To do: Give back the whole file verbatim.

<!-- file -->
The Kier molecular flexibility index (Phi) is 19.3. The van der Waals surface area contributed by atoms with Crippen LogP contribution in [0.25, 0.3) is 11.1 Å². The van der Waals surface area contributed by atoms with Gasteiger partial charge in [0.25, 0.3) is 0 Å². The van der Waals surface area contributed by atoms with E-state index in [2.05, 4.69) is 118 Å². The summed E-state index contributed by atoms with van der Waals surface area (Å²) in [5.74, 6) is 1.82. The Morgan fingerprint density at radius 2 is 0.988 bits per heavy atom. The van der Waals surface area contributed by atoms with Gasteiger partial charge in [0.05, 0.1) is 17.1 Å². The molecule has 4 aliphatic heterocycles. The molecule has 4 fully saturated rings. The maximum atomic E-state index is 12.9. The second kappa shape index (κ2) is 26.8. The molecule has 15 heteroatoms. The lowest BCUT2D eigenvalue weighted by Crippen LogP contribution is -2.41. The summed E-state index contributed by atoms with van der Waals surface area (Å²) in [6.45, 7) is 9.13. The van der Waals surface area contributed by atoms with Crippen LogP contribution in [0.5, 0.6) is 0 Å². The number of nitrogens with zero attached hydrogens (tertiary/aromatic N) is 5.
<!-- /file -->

The Kier molecular flexibility index (Phi) is 19.3. The van der Waals surface area contributed by atoms with Crippen LogP contribution in [0.25, 0.3) is 11.1 Å². The van der Waals surface area contributed by atoms with Gasteiger partial charge in [0.25, 0.3) is 0 Å². The van der Waals surface area contributed by atoms with E-state index in [2.05, 4.69) is 118 Å². The summed E-state index contributed by atoms with van der Waals surface area (Å²) in [5.74, 6) is 1.82. The Morgan fingerprint density at radius 2 is 0.988 bits per heavy atom. The van der Waals surface area contributed by atoms with Gasteiger partial charge in [0.05, 0.1) is 17.1 Å². The molecule has 4 aliphatic heterocycles. The molecule has 4 fully saturated rings. The maximum atomic E-state index is 12.9. The second kappa shape index (κ2) is 26.8. The molecule has 15 heteroatoms. The lowest BCUT2D eigenvalue weighted by Crippen LogP contribution is -2.41. The summed E-state index contributed by atoms with van der Waals surface area (Å²) in [6.45, 7) is 9.13. The van der Waals surface area contributed by atoms with Crippen LogP contribution in [0.5, 0.6) is 0 Å². The number of nitrogens with zero attached hydrogens (tertiary/aromatic N) is 5.